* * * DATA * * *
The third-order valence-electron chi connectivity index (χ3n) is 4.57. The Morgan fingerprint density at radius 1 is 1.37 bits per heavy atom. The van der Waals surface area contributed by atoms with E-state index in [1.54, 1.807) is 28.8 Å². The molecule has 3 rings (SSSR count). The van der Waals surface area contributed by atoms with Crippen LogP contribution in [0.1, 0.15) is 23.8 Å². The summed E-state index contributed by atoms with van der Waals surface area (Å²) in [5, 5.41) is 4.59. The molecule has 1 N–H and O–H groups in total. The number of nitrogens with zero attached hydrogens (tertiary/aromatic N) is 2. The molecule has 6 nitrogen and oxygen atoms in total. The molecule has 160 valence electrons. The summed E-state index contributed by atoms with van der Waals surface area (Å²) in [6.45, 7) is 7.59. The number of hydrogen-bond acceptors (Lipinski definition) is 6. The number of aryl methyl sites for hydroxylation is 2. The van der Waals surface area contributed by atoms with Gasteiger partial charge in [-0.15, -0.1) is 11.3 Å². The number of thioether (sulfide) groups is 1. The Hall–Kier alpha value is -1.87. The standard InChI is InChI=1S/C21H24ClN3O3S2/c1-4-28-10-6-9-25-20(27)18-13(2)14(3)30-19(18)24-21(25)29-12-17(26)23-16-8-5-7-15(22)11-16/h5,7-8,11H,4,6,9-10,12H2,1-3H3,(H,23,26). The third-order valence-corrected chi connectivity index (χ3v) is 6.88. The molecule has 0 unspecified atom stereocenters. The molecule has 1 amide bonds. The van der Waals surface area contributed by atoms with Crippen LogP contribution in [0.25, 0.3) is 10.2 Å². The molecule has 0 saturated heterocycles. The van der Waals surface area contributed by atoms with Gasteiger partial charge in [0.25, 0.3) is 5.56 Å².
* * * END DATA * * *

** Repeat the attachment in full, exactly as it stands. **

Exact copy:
The third-order valence-electron chi connectivity index (χ3n) is 4.57. The Morgan fingerprint density at radius 1 is 1.37 bits per heavy atom. The van der Waals surface area contributed by atoms with E-state index in [1.54, 1.807) is 28.8 Å². The molecule has 3 rings (SSSR count). The van der Waals surface area contributed by atoms with Crippen LogP contribution in [0.1, 0.15) is 23.8 Å². The summed E-state index contributed by atoms with van der Waals surface area (Å²) in [5, 5.41) is 4.59. The molecule has 1 N–H and O–H groups in total. The number of nitrogens with zero attached hydrogens (tertiary/aromatic N) is 2. The molecule has 6 nitrogen and oxygen atoms in total. The molecule has 160 valence electrons. The summed E-state index contributed by atoms with van der Waals surface area (Å²) in [6.45, 7) is 7.59. The number of hydrogen-bond acceptors (Lipinski definition) is 6. The number of aryl methyl sites for hydroxylation is 2. The van der Waals surface area contributed by atoms with Gasteiger partial charge in [-0.15, -0.1) is 11.3 Å². The number of thioether (sulfide) groups is 1. The Hall–Kier alpha value is -1.87. The standard InChI is InChI=1S/C21H24ClN3O3S2/c1-4-28-10-6-9-25-20(27)18-13(2)14(3)30-19(18)24-21(25)29-12-17(26)23-16-8-5-7-15(22)11-16/h5,7-8,11H,4,6,9-10,12H2,1-3H3,(H,23,26). The third-order valence-corrected chi connectivity index (χ3v) is 6.88. The molecule has 0 unspecified atom stereocenters. The molecule has 1 amide bonds. The van der Waals surface area contributed by atoms with Crippen LogP contribution in [0.25, 0.3) is 10.2 Å². The molecule has 0 saturated heterocycles. The van der Waals surface area contributed by atoms with Gasteiger partial charge in [0.25, 0.3) is 5.56 Å².